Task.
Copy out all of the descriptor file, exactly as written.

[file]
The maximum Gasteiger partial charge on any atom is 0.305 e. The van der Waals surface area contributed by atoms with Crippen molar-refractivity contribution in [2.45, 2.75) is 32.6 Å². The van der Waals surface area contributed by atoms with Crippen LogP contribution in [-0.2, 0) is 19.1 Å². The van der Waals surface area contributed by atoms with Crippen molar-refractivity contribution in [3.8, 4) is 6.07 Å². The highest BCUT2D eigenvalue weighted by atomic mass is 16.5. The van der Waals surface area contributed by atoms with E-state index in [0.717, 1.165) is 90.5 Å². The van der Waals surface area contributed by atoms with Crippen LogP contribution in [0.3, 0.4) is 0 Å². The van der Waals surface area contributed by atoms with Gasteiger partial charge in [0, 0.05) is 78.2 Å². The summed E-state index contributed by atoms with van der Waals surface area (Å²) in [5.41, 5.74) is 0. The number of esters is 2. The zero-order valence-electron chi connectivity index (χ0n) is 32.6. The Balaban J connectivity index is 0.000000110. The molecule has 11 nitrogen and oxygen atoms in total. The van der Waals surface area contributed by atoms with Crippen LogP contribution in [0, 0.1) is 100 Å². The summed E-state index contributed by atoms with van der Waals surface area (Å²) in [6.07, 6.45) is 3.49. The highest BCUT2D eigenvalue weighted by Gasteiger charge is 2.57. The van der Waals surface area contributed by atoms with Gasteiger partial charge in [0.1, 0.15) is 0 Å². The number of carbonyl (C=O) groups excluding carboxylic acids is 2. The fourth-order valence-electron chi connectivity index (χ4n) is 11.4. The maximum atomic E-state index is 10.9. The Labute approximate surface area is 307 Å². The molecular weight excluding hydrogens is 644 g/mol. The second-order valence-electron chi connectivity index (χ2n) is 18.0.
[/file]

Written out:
The maximum Gasteiger partial charge on any atom is 0.305 e. The van der Waals surface area contributed by atoms with Crippen molar-refractivity contribution in [2.45, 2.75) is 32.6 Å². The van der Waals surface area contributed by atoms with Crippen LogP contribution in [-0.2, 0) is 19.1 Å². The van der Waals surface area contributed by atoms with Crippen molar-refractivity contribution in [3.8, 4) is 6.07 Å². The highest BCUT2D eigenvalue weighted by atomic mass is 16.5. The van der Waals surface area contributed by atoms with E-state index in [0.717, 1.165) is 90.5 Å². The van der Waals surface area contributed by atoms with Crippen LogP contribution in [0.3, 0.4) is 0 Å². The van der Waals surface area contributed by atoms with Gasteiger partial charge in [0, 0.05) is 78.2 Å². The summed E-state index contributed by atoms with van der Waals surface area (Å²) in [5.41, 5.74) is 0. The number of esters is 2. The zero-order valence-electron chi connectivity index (χ0n) is 32.6. The Balaban J connectivity index is 0.000000110. The molecule has 11 nitrogen and oxygen atoms in total. The van der Waals surface area contributed by atoms with Crippen LogP contribution in [0, 0.1) is 100 Å². The summed E-state index contributed by atoms with van der Waals surface area (Å²) in [6.07, 6.45) is 3.49. The highest BCUT2D eigenvalue weighted by Gasteiger charge is 2.57. The van der Waals surface area contributed by atoms with Gasteiger partial charge in [0.1, 0.15) is 0 Å². The number of carbonyl (C=O) groups excluding carboxylic acids is 2. The fourth-order valence-electron chi connectivity index (χ4n) is 11.4. The maximum atomic E-state index is 10.9. The Labute approximate surface area is 307 Å². The molecular weight excluding hydrogens is 644 g/mol. The second-order valence-electron chi connectivity index (χ2n) is 18.0.